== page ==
The Washington Post
Navigation Bar
Navigation Bar

Related Items
 From The Post
  • General information about the intern program
  • Q&A about the program
  • The 1999 Summer Internship application
  • Intern bios for 1997 and 1998
  • Stories by 1997 interns

  •   Cushy Campsites Tame The Great Outdoors

    By Peter A. McKay
    Washington Post Staff Writer
    July 31, 1997; Page D01

    This is not "roughing it" -- not by a long shot.

    The campground at Little Bennett Regional Park in Clarksburg has three bathhouses, volleyball courts and a nature center, and each of its 91 numbered campsites has picnic furniture and a grill.

    For campers who are driving recreational vehicles or who just can't do without television -- even for one night outdoors -- there are electrical outlets at 25 sites.

    "This isn't real camping," said camper Devon Gartenhaus, 18, of Bethesda. "This is tourist camping."

    Yet locals are doing it. Camp managers say Washington area residents are staying at local campgrounds this summer almost as often as out-of-towners. They say camping's allure lies in its proximity, its low cost and amenities such as swimming pools, children's rides and even 18-hole golf courses at parks where the goal is to attract families who otherwise wouldn't consider camping.

    "Camping is sleeping someplace outdoors, but it's what you do to fill your day that often sells the idea to children," said Merni Fitzgerald, spokeswoman for the Fairfax County Park Authority, which operates two campgrounds.

    To enable his twin 8-year-old sons and their friend to listen to the radio while they camped, Montgomery County police Sgt. Larry Jerman got a campsite with an electrical outlet on a recent trip to Little Bennett.

    It was their second trip to the campground, and Jerman said they would return because of Little Bennett's conveniences and nearness to their Damascus neighborhood.

    Jerman said camping gives him the chance to spend time with his sons uninterrupted by the bustle of home life, and he lets them just relax, be noisy, stay up late and eat canned pasta and chili dogs -- things their mother, who stayed home, won't allow.

    "He says we can do anything we want," Eric Jerman said. "Cause we're men," his friend Cory Mey, 8, quickly chimes in. Jerman's campsite cost $16 a night, which is about average for local campgrounds. Campsites without electrical outlets cost $12 at Little Bennett. As with many public campgrounds, county residents pay a little less than nonresidents.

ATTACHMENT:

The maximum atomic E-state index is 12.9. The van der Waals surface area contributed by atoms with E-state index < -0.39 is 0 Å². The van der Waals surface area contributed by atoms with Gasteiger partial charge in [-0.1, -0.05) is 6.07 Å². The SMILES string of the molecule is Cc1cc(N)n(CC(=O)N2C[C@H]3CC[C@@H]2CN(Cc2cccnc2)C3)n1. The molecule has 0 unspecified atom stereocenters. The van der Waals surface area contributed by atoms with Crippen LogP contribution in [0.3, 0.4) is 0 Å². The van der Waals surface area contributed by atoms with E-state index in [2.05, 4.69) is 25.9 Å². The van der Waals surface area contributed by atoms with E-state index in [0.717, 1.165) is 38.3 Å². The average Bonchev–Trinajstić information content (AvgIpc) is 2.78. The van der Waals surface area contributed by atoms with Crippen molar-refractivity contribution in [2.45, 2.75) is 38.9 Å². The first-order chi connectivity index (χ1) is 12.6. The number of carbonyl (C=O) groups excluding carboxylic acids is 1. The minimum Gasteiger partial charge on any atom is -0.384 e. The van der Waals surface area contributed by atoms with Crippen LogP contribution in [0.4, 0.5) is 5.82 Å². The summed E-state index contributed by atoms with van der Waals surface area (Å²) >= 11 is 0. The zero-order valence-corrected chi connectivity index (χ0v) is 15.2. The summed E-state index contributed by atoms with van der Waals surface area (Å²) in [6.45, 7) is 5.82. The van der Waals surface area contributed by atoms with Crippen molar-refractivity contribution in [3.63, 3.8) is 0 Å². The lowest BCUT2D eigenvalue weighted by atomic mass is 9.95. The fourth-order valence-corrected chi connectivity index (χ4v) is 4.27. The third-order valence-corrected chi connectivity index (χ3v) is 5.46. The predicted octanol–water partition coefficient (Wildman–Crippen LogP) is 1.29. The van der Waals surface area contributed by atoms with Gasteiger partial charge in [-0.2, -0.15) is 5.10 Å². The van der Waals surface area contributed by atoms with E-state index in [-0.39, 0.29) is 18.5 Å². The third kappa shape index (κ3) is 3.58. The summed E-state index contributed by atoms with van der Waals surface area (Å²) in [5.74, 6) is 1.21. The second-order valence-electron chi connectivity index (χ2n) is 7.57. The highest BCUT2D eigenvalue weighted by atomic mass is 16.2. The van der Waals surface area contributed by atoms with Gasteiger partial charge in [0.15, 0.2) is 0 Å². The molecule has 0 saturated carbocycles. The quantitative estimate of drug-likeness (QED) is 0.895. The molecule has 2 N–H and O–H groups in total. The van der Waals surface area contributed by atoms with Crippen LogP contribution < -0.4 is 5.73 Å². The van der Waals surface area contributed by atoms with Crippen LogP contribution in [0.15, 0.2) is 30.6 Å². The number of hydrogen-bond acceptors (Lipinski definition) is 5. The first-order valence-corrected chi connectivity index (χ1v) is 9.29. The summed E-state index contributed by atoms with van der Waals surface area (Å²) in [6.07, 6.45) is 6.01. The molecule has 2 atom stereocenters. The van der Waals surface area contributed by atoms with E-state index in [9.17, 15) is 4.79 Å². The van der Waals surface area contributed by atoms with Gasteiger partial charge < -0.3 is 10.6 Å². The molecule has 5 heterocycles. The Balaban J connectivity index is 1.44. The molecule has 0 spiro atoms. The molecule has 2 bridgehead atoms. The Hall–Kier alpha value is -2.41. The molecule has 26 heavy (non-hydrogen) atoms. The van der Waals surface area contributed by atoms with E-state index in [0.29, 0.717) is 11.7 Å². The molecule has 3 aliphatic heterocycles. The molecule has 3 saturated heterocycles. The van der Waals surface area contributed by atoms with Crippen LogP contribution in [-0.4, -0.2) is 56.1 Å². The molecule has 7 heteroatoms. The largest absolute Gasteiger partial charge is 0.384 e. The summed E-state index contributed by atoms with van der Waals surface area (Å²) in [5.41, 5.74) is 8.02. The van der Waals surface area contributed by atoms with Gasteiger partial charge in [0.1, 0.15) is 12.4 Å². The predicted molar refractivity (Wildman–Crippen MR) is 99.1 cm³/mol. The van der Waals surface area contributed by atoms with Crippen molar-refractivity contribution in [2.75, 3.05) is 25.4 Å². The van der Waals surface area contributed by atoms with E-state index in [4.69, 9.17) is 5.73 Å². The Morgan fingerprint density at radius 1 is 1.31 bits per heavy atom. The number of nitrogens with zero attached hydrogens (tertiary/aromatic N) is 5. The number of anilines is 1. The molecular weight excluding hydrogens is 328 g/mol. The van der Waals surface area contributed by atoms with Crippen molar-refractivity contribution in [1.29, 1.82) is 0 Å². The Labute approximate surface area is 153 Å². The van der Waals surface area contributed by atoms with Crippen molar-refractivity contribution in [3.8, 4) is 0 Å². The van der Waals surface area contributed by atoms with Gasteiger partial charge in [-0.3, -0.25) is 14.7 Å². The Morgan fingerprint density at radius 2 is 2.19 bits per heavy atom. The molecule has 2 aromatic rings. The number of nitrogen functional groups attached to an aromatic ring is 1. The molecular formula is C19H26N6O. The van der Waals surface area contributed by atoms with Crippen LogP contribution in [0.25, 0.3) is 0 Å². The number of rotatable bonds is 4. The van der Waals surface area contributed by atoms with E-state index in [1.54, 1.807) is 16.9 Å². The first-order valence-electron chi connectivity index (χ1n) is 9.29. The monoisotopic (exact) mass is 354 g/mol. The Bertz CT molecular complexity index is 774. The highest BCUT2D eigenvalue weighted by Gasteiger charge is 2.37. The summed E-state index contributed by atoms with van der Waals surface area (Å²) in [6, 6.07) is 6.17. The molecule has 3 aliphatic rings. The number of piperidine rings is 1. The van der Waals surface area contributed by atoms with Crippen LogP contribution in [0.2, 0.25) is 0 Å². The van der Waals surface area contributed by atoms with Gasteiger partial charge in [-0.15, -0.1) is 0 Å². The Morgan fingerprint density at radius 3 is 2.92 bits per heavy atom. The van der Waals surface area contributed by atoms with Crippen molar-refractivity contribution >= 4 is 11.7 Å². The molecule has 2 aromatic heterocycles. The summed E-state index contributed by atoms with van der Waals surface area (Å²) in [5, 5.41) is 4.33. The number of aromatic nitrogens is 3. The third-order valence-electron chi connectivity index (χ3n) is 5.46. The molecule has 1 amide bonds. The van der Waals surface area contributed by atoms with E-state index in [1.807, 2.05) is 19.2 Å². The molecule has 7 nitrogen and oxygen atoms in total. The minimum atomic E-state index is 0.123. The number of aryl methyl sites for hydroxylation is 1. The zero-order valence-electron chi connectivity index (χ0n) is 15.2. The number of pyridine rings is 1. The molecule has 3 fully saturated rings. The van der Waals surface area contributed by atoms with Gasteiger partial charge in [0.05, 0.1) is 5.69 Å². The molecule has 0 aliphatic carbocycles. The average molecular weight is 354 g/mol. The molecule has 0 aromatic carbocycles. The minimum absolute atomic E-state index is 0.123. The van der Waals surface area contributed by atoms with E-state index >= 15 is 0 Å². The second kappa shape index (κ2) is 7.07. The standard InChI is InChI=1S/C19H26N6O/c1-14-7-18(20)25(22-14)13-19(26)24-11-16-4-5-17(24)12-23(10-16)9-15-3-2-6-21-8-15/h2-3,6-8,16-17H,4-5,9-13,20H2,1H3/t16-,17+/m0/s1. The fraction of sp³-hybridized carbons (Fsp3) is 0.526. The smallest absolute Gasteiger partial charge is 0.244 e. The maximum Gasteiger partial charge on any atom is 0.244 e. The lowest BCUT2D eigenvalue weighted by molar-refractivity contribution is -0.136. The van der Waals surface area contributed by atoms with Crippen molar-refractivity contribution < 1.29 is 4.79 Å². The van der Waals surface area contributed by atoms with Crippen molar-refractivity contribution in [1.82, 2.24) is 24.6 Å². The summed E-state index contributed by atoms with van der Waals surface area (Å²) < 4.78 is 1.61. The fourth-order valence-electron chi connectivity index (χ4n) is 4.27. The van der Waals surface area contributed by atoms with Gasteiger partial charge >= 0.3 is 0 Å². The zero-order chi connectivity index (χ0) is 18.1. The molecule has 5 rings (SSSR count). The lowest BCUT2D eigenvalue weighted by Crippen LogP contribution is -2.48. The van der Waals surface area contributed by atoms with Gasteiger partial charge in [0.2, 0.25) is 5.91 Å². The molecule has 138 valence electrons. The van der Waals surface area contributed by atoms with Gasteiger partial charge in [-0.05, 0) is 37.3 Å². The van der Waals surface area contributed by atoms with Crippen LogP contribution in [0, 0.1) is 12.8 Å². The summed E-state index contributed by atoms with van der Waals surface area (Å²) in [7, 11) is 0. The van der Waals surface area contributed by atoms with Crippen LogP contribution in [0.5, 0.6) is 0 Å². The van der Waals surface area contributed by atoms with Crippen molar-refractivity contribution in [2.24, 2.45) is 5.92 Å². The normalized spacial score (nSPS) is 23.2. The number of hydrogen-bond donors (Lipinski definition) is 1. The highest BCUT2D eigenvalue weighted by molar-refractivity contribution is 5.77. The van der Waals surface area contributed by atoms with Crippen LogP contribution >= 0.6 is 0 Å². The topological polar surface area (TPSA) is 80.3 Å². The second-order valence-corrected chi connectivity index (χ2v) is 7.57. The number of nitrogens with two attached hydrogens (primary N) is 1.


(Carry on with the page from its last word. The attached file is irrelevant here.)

Since many public campgrounds are sections of parks, they offer access to attractions other than camping, said Paula Finkbeiner, associate publisher of Campers Monthly, which covers camping in the mid-Atlantic region.

    Campers at Watkins Regional Park in Upper Marlboro can use playgrounds, sports fields, walking trails and a miniature train ride, said camp manager Calvin Savoy.

    Public grounds also have more concessions and amenities previously available only at private facilities, Finkbeiner said. For example, Fitzgerald said Burke Lake Park in Fairfax has an ice cream parlor and an 18-hole golf course.

    Other features are simpler but still go a long way toward making outdoor living more convenient. Campsites at Little Bennett and other local campgrounds have square "tent pads" of crushed stone that make setting up tents much easier.

    Gartenhaus and her boyfriend, Christopher Dutton, 17, set up their tent within minutes of arriving at Little Bennett recently. Dutton pushed the small tent stakes into the crushed stone easily.

    "Honey, no shoes in the tent, okay?" Gartenhaus said, establishing ground rules immediately after the last stake was in place.

    Of course, even with added conveniences, some campgrounds don't please everyone. The staff at Little Bennett remembers some of the more offbeat criticism and questions they've gotten in recent years.

    There was the woman who called to ask if the camp has bugs. And the guy who complained that he had to walk too far to reach the camp's hiking trail.

    Then there was the smartly dressed couple in the red Mercedes-Benz who checked in one evening at the park station, drove into the campgrounds and returned a few minutes later, looking for the park's "tent man" to help them set up. "I told them, This is a self-service camp,' " Ranger Rick Coherd said.

    Many campers also forget mundane items, said Colleen Wilcoxon, Little Bennett's campground manager. She said first-timers in particular should remember to bring things such as cups, flashlights, batteries, water, paper plates and forks.

    "And they should probably practice putting the tent up in the back yard before they come out here," she added with a laugh.

    © Copyright 1998 The Washington Post Company

    Back to the top

    Navigation Bar
    Navigation Bar
    WP Yellow Pages